Probate can be long, costly, and tiresome for your loved ones. You may be thinking, does it really matter how hard it is to settle my estate? Yes, it does. It may not seem important now, but by taking the time to keep your beneficiaries up to date as needed can save your family a great deal of time, money, and stress.
Before we examine the hypothetical situation below, it’s important to know that any account with a valid living beneficiary will receive an account’s proceeds outside of probate. Naming a beneficiary gets your loved one access to your account more quickly and easily. Any asset that names a beneficiary avoids probate, and therefore, would not be subjected to probate fees, estate legal services, and other costly professional services.
For example, in Florida, depending on the amount of assets in an estate, an attorney can charge: $1,500 for $40,000 in assets, $2,250 for $40,000-$70,000 in assets, $3,000 for $70,000-$100,000 in assets and 3 percent of any assets over between $100,000 – $900,000. There are other percentages beyond $1 million, however, our example below examines an estate with assets valued at $500,000.
Example 1 – Person “A” fails to name any beneficiaries and/or fails to keep their beneficiaries current. Person A has an estate valued at $500,000, including: an IRA valued at $150,000, 401K valued at $200,000, life insurance policy at $160,000, and $40,000 in checking account (for this example, we exclude any potential homestead property). Based on the above-mentioned gross assets for Person A, a Florida attorney can charge your estate $15,000 for probate. This $15,000 generally only includes basic estate administration, and does not include the hourly fee some attorneys may charge for unique estate issues. Additionally, your estate may need other professionals, such as a CPA or tax accountant, and if dealing with homestead property: realtors, appraisers, surveyors, homeowners’ insurance, etc.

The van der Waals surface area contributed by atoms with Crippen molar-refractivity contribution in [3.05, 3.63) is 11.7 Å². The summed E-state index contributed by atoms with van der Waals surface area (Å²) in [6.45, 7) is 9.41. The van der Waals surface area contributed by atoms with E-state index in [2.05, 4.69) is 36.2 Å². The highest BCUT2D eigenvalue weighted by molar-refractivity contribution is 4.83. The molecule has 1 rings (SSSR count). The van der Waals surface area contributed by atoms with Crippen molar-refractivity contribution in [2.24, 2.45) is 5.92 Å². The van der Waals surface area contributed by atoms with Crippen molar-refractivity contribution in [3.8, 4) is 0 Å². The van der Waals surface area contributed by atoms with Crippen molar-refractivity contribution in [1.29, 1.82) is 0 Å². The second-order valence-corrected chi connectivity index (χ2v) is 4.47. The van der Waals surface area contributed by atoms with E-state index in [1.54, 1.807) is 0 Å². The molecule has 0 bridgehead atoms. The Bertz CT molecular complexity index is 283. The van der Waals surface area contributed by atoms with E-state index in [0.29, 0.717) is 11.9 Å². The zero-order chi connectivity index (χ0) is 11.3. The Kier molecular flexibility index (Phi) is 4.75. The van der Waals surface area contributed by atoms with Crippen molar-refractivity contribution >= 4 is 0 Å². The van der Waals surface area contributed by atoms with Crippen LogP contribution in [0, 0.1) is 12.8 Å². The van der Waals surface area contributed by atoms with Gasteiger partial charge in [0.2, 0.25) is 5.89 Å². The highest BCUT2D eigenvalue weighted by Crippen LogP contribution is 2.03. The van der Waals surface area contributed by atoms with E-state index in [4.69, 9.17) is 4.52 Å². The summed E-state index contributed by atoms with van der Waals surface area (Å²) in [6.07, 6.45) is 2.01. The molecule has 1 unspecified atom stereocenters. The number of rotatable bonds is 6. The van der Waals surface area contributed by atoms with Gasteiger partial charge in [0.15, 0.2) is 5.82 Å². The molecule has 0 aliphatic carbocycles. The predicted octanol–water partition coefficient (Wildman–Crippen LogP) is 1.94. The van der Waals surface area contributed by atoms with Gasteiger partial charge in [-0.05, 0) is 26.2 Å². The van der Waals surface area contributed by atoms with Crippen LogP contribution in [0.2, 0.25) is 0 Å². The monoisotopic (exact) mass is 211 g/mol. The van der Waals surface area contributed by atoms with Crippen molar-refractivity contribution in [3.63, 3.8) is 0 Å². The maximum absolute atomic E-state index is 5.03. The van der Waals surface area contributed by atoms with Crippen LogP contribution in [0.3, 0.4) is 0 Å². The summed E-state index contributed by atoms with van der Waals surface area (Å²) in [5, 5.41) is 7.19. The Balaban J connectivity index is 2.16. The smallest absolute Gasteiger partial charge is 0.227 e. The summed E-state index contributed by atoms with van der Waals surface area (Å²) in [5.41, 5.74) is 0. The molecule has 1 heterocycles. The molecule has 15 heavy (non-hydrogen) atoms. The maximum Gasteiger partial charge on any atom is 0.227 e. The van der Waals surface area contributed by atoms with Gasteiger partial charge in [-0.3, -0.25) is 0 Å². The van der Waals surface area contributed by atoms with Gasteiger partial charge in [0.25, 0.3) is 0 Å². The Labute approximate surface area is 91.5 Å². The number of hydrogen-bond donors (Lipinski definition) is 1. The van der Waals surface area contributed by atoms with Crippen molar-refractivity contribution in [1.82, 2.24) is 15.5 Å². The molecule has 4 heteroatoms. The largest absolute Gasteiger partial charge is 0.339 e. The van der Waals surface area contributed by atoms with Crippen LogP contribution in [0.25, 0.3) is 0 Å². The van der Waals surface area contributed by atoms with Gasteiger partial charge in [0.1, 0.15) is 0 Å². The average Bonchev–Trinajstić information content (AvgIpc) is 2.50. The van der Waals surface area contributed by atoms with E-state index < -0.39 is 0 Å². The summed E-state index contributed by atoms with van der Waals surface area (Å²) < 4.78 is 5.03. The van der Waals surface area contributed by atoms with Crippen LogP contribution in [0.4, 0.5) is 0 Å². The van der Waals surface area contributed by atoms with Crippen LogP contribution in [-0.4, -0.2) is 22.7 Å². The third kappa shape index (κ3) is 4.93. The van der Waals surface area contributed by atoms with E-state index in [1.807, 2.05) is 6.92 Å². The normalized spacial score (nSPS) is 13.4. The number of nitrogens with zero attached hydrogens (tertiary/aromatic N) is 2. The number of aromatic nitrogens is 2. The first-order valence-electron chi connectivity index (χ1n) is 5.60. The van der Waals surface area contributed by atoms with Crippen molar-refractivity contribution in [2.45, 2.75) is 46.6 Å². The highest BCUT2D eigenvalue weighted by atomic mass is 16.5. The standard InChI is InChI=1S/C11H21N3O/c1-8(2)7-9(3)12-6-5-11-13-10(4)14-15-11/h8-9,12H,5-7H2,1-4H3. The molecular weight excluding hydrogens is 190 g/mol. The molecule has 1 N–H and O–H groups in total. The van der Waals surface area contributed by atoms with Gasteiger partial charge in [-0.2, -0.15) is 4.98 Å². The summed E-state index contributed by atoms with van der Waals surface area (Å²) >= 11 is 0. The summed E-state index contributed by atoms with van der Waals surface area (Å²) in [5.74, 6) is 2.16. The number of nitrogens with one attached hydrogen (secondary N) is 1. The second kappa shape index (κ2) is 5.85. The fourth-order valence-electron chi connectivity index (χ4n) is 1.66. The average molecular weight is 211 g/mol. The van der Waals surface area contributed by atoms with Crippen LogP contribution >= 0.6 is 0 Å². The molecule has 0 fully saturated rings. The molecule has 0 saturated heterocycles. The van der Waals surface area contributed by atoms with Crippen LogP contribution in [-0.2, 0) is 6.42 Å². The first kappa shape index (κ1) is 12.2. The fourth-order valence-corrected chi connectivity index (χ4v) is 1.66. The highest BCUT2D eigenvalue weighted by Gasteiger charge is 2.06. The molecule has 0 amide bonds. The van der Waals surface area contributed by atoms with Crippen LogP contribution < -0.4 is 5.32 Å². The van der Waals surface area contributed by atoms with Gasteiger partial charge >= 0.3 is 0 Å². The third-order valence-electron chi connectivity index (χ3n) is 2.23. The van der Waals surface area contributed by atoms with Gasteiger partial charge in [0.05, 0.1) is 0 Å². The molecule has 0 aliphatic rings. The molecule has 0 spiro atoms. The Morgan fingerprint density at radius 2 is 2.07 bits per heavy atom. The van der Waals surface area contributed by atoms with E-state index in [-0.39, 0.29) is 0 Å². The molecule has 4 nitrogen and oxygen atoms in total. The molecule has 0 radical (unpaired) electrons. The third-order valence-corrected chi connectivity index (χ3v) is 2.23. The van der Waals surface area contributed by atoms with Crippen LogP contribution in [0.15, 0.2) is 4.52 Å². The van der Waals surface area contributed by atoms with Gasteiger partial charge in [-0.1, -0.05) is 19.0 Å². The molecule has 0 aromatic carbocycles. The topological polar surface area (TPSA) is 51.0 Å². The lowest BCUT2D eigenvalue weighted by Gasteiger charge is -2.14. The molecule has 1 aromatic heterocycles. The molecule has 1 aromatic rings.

You didn’t work and save for the entirety of your life to have a large portion of your assets paying fees. You spent your life working and saving for your family and loved ones. Add and keep a current and valid beneficiary on any accounts/assets you are able to.
Here’s what Person A should have done:
Example 2 – Person A names a beneficiary for his/her IRA, 401K, and life insurance policy. The only sum of money subject to probate from Example 1 is the $40,000 checking account. That means, you potentially just saved your loved ones (and your estate) $13,500 in fees. As you’ll recall from above, any account that listed a beneficiary avoids probate. Therefore, you’re able to save on attorney fees because your estate’s probate value is no longer $500,000, it’s $40,000.
Protect your assets. Don’t stress about the future, put your mind at ease for your family and keep your beneficiaries up-to-date.